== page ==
Here’s a quote showing these words in Latin literature, only for the aficionados :)
According to the writer Flavius Lucius Dexter (4th century): «A. C. 375. A. R. 1126. Valentinianus, imperator catholicus ac vir pius, obiit: cui in imperio succedit filius eius Gratianus».
[In 375A.D, 1126 (should be 1128 AVC) Ab urbe condita, Valentinian, catholic emperor and a pious man, died: he was succeed by his son Gratian].
Origin of sacrifice
Old (& modern) French (sacrifice) from Classical Latin sacrificium from sacer,
sacer + facere, to make sacred/holy
To offer a sacrifice: The Greek warriors sacrificed to their gods.
To make a sacrifice: parents sacrificing for their children.
to offer (something/someone) as a sacrifice to God or a god
to give up, destroy, permit injury to, or permit injury or
disadvantage to (something that is valued), for the sake of
something else/someone else.
to sell at less than the supposed value
to offer or make a sacrifice
When I search for the definition for "pius" in the Latin dictionary, it says:
1/ Who recognizes and fulfills his duties towards the gods, the parents, the fatherland.
fullfilling duties toward the nation, e.g a soldier, an elector, someone who do his military service, a politician, someone who writes patriotic songs, someone paying his taxes, etc, depending of the speaker's intention.)
2/ Right, righteous, in accordance with piety. (= pious)
3/ Tender, caring.
Tender, caring, seems to be the meaning here. Someone who fulfill his duties toward his family.
So both, pious, and dutiful, are possible, depending on the context.
(Dutiful is better when the context is not known, because imagine that's not a religious context... Dutiful is broader.)
"Vir pius" is in the nominative, so the dutiful man is the part of the sentence that is doing something.
I think your sentence would be "Virum pium sacrificat" since I believe it requires the accusative (the "he" can be left out as usual since it's already implied in the conjugation of the verb).
I wrote " dutiful man sacrifices " and was marked wrong.
Yes. That is not correct English.
"man" is a countable noun (you can have "one man, two men").
Countable nouns almost always need a determiner before them in the singular in English -- "a man, the man, this man, our man, ...".
So vir pius has to be translated as "a dutiful man" or as "the dutiful man"; just writing "dutiful man" is not appropriate here.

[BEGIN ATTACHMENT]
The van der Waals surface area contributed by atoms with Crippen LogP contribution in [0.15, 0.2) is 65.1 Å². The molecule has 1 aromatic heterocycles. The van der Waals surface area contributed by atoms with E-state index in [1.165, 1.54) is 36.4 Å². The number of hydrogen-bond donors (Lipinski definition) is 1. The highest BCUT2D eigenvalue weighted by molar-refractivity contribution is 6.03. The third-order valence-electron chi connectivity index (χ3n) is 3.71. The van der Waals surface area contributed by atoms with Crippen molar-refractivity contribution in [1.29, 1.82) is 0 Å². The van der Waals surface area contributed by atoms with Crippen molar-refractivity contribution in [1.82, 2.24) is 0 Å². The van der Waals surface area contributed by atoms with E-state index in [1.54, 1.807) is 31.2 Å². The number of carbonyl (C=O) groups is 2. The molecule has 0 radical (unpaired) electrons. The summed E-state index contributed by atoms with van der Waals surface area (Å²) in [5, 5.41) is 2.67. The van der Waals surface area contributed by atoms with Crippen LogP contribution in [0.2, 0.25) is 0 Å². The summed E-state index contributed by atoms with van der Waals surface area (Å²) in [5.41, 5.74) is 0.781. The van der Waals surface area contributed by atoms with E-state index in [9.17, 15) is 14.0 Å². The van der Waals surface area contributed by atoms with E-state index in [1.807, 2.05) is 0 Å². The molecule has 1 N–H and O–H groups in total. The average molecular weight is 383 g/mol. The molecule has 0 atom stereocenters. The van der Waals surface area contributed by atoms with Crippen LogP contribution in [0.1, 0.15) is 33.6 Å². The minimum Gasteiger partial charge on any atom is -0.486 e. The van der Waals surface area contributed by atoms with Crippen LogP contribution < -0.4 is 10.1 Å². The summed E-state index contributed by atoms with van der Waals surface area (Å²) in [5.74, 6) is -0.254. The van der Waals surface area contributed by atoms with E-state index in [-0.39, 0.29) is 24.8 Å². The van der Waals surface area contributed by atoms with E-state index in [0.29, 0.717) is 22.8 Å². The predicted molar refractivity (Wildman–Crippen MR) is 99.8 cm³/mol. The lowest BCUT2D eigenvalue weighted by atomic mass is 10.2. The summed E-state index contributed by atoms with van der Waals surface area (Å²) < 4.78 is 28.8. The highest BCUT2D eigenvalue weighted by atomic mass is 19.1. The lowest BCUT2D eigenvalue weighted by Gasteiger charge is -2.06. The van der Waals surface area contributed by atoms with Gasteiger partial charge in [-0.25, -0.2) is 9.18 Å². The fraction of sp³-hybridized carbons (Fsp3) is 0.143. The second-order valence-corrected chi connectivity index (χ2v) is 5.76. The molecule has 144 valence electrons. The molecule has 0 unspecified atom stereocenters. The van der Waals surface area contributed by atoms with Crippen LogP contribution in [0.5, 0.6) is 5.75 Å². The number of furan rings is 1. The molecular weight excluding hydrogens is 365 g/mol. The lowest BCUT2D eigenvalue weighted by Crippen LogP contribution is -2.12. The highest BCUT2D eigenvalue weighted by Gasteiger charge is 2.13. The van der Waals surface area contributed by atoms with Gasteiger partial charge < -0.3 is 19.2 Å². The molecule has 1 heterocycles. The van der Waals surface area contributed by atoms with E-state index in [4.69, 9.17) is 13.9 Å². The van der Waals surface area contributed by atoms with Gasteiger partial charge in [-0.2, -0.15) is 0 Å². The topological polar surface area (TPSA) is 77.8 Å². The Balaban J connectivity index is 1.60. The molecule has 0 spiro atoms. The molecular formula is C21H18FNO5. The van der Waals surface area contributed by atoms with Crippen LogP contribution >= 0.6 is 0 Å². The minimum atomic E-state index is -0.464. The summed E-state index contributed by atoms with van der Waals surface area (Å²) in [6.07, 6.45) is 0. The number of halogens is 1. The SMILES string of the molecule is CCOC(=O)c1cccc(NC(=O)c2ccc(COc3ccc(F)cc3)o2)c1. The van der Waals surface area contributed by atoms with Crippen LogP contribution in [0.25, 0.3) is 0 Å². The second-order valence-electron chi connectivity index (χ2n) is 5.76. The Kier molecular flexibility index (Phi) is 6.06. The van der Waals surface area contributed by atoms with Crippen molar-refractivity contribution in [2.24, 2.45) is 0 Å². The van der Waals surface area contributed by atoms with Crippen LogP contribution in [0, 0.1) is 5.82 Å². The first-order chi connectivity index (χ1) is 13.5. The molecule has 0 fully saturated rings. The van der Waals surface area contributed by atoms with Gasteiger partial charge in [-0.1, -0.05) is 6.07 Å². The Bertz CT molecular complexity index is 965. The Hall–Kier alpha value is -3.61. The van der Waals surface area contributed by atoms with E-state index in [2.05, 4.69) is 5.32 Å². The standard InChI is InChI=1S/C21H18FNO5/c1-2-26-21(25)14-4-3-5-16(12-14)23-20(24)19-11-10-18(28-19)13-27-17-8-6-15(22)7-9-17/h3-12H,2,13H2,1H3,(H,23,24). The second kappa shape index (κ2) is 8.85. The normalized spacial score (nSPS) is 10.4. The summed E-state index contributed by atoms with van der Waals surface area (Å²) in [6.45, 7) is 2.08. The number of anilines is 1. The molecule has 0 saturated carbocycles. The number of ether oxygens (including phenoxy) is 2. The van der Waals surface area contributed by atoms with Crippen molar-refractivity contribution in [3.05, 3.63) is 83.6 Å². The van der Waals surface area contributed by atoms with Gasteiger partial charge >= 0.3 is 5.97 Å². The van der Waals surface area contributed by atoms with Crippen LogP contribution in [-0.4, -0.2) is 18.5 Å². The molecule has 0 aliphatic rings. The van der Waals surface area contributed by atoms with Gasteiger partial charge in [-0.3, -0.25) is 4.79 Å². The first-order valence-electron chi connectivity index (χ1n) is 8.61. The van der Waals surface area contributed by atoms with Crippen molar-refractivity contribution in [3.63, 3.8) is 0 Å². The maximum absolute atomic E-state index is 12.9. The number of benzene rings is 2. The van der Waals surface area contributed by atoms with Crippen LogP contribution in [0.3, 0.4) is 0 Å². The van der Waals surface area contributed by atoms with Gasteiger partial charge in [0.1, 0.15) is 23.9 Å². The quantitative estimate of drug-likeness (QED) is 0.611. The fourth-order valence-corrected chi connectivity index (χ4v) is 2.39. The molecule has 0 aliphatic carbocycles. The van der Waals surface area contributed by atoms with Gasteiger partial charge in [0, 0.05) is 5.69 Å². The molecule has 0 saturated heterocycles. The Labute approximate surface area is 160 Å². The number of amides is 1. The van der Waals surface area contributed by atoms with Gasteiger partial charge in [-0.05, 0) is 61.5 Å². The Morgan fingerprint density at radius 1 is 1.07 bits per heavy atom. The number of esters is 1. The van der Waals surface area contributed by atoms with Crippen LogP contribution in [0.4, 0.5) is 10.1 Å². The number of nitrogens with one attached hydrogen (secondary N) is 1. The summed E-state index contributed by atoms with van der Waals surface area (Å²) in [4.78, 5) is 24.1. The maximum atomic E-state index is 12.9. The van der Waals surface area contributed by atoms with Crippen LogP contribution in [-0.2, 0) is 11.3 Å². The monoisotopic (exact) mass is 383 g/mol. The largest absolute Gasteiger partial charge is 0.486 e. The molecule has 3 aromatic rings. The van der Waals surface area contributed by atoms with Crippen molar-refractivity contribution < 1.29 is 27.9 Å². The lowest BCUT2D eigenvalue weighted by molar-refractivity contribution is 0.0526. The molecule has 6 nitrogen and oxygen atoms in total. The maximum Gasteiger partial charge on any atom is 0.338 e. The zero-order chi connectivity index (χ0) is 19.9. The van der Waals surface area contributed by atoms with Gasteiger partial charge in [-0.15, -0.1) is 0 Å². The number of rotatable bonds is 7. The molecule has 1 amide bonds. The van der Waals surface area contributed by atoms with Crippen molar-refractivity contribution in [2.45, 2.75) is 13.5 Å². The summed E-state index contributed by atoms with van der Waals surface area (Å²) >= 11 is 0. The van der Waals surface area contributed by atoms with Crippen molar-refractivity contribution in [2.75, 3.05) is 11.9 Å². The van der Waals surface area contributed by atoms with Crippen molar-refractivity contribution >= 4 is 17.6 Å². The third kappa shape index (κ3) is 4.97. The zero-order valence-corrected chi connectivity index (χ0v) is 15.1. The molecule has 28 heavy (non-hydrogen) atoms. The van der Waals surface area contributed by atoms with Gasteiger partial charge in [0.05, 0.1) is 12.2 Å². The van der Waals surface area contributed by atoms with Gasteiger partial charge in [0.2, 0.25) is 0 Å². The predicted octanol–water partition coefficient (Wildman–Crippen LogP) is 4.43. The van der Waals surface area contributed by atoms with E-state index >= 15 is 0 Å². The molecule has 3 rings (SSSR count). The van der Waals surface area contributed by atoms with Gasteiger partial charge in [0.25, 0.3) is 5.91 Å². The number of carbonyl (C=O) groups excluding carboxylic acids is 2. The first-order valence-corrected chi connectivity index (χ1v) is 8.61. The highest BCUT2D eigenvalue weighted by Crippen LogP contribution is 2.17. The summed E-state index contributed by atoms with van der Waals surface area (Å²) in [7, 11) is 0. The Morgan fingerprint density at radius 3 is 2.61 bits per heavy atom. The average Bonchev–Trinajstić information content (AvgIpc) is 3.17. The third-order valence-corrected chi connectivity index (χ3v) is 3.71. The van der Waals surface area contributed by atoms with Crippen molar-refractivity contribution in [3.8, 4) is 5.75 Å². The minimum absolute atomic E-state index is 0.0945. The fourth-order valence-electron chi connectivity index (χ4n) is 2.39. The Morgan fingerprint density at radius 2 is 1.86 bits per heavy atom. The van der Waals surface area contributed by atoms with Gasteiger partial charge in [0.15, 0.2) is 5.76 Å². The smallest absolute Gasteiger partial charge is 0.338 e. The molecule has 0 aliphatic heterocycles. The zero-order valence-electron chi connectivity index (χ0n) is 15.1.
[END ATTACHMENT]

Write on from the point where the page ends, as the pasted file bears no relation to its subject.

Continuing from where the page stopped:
It is hard to prove because of lacking Roman audio data, but some hints: The w (like in English you say double-u and not double-v) was invented later to simulate the w sound you have in English today (like in water, what, a form of ủa - sound unlike German or Polish). So in the medieval age you find words like Dauuid. The Latin may have tended to spell v like in English today, so uu(w) was the substitution to the old v sound. However there is also a good reason why the Latin v could rather be like today's English v: V and B was micxed up pretty early in many regions, like you can find it in Spain today. Funnily on a grave in Hispania you can find the word "bibat" (you shall drink) instead of "vivat" (you shall life). The pronounciation already was very similar in early times. That is also the reason why Kyrillic already used B for thr v-Sound (and had to invent Б), like in Greek too. So but the mix of b and v could only happen because v was rather spoken like today in English. B and v are relative letters, but not b and u. You can feel free to pronounce the Latin v like in English. But this is a development we maybe had after Koine-Greek and later Latin time, lets say around 3-5 century.
To pronounce v rather like u can be affirmed because the Latin alphabet did not differ between u and v but certainly needed a vocalic sound for the words (VBI VIVIT VALERIVS, you cannot pronounce VBI like vbi here). So the claim for a v was rather new - for the Roman speaker nothing was lacking because it was all u the same.
Btw medieval age manuscripts, incunables and early prints did not differ either and favour the u-sound. But as mentioned, historically you can have good reasons for both pronounciations according to the style you prefer.
Sacrifice doesn't only imply killing something. For instance, I sacrifice for my kids, by not buying certain things I want that would only serve to deprive them of something. That is, sacrificial self-denial. I think perhaps this is ultimately a Christian concept of sacrifice.